The Sprightly Spirit Of Nollywood

Published 11 years ago
The Sprightly Spirit Of Nollywood

If you ever thought that Nigeria’s Nollywood film industry was only about directors with low budgets churning out films in a couple of weeks, which were shot in the streets of Lagos or in their lounges; think again. Nigerian producers and directors are stepping away from the generic Nollywood film mold; their films are emerging onto international cinema screens at film festivals.

The award-winning Michelle Bello is one such film director and producer. Bello studied visual media at Regent University in Virginia in the United States. In three decades since its establishment, the school has attracted distinguished faculty and guest lectures such as John Ashcroft, former United States attorney general; Vern Clark, former chief of naval operations and Steve Forbes, president and CEO of Forbes Inc. Over the years, the university has been the recipient of more than 267 national and international film awards.

During her time at the university, Bello had the opportunity to attend some of the biggest film festivals including the Sundance Film Festival, which—since its launch in 1985—has been the launchpad for many films. Some of these films gained critical recognition, received commercial distribution and reached audiences eager for fresh perspectives and new voices.


Bello is dedicated to the film industry and was even an intern at the prestigious Cannes film festival. According to the official websites, “Ever since [Festival de Cannes’] creation, [it] has remained faithful to its founding purpose: to draw attention to and raise the profile of films with the aim of contributing towards the development of cinema, boosting the film industry worldwide and celebrating cinema at an international level”.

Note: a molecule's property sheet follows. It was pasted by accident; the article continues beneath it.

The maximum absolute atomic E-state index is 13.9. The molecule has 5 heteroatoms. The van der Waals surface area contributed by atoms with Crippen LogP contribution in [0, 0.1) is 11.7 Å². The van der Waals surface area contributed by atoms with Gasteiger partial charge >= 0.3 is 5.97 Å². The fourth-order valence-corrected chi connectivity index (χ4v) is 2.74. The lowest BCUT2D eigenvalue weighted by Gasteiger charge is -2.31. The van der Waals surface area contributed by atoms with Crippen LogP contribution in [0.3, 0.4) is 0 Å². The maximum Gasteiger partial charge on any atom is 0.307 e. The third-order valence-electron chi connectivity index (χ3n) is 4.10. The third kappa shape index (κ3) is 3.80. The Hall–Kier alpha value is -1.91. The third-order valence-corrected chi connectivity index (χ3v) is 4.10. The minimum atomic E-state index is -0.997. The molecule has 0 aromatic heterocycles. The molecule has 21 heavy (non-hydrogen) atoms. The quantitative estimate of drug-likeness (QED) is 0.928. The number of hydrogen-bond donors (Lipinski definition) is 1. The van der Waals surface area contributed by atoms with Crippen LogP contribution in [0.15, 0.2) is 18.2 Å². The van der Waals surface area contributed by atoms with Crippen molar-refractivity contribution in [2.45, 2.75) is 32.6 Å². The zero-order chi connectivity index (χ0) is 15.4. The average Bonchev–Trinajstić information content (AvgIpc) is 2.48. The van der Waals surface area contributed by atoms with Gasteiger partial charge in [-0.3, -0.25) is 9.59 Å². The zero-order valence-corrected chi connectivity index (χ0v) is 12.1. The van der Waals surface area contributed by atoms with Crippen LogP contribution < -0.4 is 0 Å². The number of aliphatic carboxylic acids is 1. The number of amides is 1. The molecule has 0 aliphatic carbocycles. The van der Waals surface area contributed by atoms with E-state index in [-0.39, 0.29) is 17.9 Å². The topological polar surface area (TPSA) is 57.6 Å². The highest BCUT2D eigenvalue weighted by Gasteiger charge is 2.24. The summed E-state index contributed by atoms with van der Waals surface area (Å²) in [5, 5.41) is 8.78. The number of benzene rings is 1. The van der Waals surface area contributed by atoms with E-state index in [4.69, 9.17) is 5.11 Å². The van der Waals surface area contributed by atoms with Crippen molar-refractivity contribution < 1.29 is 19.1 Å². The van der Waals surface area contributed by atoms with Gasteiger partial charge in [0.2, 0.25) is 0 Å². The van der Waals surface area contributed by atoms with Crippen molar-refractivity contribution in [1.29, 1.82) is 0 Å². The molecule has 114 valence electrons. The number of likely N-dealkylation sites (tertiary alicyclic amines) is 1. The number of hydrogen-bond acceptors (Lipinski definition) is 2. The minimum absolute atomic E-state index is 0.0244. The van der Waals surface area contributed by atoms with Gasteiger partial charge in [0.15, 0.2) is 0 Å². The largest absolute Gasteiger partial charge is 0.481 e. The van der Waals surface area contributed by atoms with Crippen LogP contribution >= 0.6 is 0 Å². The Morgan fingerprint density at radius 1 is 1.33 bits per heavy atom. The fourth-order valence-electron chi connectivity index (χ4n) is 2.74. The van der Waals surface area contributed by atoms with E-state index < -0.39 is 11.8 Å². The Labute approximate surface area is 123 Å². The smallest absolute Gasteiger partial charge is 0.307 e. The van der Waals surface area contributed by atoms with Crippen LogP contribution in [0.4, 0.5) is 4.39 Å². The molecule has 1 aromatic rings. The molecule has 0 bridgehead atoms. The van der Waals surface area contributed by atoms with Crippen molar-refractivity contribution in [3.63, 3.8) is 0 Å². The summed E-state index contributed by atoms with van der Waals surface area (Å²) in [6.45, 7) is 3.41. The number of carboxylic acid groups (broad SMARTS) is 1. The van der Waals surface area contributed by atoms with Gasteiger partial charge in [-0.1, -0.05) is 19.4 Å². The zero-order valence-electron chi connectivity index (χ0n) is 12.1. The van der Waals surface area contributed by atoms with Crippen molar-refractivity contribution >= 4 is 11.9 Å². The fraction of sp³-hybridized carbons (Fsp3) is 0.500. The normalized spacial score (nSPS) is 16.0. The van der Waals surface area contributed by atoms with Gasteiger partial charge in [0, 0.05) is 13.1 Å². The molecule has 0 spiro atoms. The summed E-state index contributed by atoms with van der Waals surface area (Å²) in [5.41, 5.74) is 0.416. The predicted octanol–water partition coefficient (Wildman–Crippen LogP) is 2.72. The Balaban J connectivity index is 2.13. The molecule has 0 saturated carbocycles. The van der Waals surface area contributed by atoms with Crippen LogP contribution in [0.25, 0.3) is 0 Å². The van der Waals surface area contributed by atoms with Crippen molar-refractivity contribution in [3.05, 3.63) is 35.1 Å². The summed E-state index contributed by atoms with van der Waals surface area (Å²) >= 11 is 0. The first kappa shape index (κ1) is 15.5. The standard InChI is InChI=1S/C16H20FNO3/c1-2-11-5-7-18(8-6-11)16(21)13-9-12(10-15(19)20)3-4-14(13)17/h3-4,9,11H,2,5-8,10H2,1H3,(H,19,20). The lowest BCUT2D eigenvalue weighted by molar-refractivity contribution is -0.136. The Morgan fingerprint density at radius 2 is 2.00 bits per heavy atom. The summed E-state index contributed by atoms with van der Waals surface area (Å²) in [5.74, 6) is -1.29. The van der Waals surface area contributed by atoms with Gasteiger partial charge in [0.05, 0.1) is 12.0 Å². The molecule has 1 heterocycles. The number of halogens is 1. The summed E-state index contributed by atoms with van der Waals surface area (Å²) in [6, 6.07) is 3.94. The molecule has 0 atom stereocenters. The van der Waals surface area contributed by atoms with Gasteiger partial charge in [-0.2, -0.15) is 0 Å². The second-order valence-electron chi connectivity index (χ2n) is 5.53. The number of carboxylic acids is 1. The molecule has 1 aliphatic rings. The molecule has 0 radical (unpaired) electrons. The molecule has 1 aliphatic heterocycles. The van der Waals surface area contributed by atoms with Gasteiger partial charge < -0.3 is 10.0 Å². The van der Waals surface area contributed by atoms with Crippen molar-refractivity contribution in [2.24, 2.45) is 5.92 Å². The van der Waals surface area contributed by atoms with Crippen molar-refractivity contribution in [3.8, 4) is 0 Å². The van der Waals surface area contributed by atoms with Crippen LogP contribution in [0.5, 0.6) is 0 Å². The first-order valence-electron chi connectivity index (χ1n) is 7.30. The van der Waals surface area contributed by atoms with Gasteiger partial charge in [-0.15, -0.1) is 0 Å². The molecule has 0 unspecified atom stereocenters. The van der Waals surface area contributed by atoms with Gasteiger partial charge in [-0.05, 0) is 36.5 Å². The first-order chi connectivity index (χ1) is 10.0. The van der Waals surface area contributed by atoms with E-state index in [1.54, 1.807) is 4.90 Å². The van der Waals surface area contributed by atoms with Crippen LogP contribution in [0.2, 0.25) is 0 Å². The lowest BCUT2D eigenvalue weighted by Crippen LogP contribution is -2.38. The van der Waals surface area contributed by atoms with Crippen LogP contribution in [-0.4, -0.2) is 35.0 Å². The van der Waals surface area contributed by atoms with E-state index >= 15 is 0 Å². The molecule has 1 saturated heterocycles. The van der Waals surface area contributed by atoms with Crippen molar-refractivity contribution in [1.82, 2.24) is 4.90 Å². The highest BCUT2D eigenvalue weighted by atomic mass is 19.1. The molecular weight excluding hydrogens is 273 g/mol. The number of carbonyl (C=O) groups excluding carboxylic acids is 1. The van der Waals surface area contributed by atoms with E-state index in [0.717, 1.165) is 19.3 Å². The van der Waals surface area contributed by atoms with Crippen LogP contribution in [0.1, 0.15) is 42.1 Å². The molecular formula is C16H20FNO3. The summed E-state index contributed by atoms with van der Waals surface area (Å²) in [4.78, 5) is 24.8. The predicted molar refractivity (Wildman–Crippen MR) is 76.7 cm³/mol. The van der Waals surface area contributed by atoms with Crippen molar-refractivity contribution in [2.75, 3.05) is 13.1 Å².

With these experiences she came to appreciate that successful filmmakers are those who are patient and passionate about their craft.

She lives by the fact that filmmaking is not about rushing into things and making millions of films; it’s all about taking the time to make powerful films. Small Boy, which was inspired by Will Smith’s Oscar-nominated Pursuit of Happyness, was Bello’s debut film about 10-year-old Sonny who has to learn how to survive in the slums of Lagos. She felt that there was a need for such a film in Nigeria.

“For me, the reason why I made Small Boy is because I was tired of seeing the world just having a negative image of Nigeria. I wanted to do something that was an inspirational story. At that time, I felt that we needed such kind of movies to uplift Nigerians and there were very few films doing that. I was not thinking about how much money I will make, I was just passionate about the story,” she says.


The truth is that while Small Boy might not have been a moneymaking blockbuster, nor was it launched at Cannes or Sundance, or gained recognition on a global scale, it has however made headlines in the industry. The film scooped two awards at the 2009 African Film Academy Awards and was screened at the American Black Film Festival in the United States, where it received

two nominations.

She has also opened the eyes of International Creative Management (ICM), one of the top three recruitment agencies, which believed in the skills that this young Nigerian filmmaker had to offer.

“I got to see Hollywood from the inside…” says Bello about her experience at ICM.


She discovered that although there is talent in Africa, recruitment agencies are not queuing up at Africa’s international airports to whisk away this talent to the promised land